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Drakeeh the Unchained's Journal

Author: 
Drakeeh the Unchained

For too long we fought with only our egg-siblings alongside us. Warriors of merit, yes, but few in number. Our power was limited, our scope miniscule; forced to crawl along the shadows like insects. We had degraded to become nothing more than bandits. A hindrance, nothing more.

It was I that saw the wisdom in change. To grow our numbers, to grow our influence, we needed allies. I allowed dryskins into our ranks, inviting them to add their strength to ours. And so the Blackguards grew, like a mighty storm, like a crashing wave.

But many clouded eyes looked out among our ranks. They questioned my leadership, blinded as they were by the old ways. They cried out in angry voices, rising louder and louder. I looked upon them calmly, for Sithis has taught me that change always leads to chaos, just as chaos leads to blood.

And so my gauntlet was born. Any who questioned my decision would have their chance to test the combat prowess of our dryskin allies. And the very few who were able to succeed in such a challenge? They would face me. After all, it was my orders that they were questioning, my strength as a leader.

Like Sithis before me, I became both destroyer and creator, slaughtering those who questioned and strengthening all who followed. And thus was the rebirth of the Blackguards.

It is not often that someone escapes us. Within the Blackguards, there is loyalty and there is death. So when someone manages to slip from my grasp, I tend not to forget.

He calls himself Seeks-the-Dark now, but I knew him to be Pimaxi-Taeed. Once he was egg-brother, warrior, Blackguard. Now he hides away in a den of thieves. Why he chose to return to Murkmire, I do not know. But I will make sure that he regrets such a decision, most adamantly.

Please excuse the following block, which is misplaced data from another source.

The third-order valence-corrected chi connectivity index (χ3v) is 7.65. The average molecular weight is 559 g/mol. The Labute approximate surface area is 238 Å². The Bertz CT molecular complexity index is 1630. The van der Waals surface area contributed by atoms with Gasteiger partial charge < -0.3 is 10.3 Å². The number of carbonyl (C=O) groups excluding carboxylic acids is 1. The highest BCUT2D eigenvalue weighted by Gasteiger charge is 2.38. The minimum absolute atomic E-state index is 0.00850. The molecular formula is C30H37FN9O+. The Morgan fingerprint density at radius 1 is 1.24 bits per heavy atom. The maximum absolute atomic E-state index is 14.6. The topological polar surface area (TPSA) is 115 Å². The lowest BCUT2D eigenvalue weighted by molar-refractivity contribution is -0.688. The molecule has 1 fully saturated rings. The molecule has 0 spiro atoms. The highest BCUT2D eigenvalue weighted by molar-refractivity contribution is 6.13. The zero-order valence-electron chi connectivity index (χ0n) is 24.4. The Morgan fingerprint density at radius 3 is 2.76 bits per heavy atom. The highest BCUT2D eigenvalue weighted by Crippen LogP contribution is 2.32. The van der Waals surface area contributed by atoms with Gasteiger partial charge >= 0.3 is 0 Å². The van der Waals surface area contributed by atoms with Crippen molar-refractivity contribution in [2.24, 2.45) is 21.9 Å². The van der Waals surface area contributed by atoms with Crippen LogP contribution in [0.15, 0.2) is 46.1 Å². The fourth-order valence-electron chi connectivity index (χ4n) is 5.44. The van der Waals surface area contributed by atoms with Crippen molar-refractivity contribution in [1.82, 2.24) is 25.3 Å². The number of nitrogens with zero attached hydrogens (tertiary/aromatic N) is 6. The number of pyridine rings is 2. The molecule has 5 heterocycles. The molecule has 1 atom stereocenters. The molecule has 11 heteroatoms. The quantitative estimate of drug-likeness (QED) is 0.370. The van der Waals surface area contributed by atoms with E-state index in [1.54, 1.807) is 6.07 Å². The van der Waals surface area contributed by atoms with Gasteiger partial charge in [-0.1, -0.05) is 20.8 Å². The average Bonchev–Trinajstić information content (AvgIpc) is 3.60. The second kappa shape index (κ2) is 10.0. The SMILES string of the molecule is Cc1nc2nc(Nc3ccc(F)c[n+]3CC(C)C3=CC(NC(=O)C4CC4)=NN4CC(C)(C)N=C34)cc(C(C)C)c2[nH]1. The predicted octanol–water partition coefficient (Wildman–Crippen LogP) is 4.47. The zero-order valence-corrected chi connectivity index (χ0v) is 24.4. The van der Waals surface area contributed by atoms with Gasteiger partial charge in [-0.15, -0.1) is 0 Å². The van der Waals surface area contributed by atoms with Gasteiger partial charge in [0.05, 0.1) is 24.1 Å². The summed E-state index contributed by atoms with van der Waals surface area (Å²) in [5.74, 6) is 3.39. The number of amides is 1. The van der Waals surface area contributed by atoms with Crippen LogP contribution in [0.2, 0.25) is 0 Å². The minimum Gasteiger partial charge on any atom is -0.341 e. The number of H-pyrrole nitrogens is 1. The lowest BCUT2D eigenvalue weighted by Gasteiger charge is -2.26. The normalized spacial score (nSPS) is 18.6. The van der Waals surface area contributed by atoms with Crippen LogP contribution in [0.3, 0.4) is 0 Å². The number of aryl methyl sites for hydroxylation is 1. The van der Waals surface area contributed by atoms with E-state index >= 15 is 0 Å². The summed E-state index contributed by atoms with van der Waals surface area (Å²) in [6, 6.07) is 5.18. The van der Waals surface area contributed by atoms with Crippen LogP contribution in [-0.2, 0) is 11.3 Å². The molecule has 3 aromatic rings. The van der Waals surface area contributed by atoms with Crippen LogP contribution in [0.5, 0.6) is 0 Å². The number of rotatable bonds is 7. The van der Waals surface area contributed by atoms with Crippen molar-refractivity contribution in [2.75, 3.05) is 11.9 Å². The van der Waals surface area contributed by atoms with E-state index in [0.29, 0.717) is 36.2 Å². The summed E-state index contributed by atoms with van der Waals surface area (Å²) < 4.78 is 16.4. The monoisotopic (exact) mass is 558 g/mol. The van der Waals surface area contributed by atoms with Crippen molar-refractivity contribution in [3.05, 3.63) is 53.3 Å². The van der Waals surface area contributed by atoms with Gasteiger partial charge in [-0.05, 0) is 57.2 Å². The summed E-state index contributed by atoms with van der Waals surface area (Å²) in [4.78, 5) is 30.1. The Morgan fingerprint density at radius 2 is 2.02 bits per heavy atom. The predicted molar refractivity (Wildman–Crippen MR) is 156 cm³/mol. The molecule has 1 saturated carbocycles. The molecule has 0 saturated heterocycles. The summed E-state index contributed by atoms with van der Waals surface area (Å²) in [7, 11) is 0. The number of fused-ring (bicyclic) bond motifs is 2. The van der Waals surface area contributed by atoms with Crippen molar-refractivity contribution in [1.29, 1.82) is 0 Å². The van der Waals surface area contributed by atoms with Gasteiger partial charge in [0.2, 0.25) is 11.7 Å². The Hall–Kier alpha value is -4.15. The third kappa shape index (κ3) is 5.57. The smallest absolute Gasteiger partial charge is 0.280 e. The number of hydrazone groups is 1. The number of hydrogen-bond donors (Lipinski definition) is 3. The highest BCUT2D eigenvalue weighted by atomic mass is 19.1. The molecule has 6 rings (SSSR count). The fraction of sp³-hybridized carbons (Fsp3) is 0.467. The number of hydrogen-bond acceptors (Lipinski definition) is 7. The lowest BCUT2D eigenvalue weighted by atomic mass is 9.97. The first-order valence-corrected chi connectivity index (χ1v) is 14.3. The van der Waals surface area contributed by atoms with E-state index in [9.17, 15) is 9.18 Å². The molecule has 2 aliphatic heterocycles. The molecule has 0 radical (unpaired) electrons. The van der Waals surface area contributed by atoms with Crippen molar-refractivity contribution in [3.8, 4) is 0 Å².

I had planned to force him to fight within my gauntlet. I relished in the idea of seeing him die before me, battered and broken. But when my scouts told me that his companion was seen lurking about my fortress, I knew what must be done.

Though watching Pimaxi-Taeed die a slow, agonizing death would be satisfying, I feel that he and this Wood Elf must share a bond. So first, I will kill his heart. I will watch as the misery wells up within his eyes, knowing that he caused the death of one who obviously cares so deeply for him.

Death can come later. For now, I will write a letter and offer the Wood Elf a choice. Only then can my revenge be complete.

My grand-sire was chained within these very walls. He spoke a sharper tongue than I, but his heart was filled with the same venom. Taken from his home, the Imperials tried to bend him to their will. To break the unbreakable spirit of a Naga warrior.

They failed. Every insult hardened his resolve. Every lash of their whips sharpened his claws. Every chain they shackled upon him only added to his strength. He gathered his egg-siblings, and he sang a warrior's song into their hearts. Together, they took Blackrose Prison from the very Imperial scum who had wrapped them in chains.

But when the other tribes heard such a warrior song, they shrank back in fear. They looked upon the venom in my grand-sire's heart, and they thought him poisoned. They bid him to forget his anger, to forget the Imperial's transgressions. To dance once more beneath the leaves of the Hist, content to only gaze longingly at the horizon.

My grand-sire saw this for the foolishness it was. He had become raj-kaal, the war chief of a new tribe. He reclaimed the tools of those who oppressed them. Reclaimed the dryskins' prison to be his fortress, their weapons to be his strength, their armor to be his protection. And so the Blackguards were born, wielding the very chains that once confined them.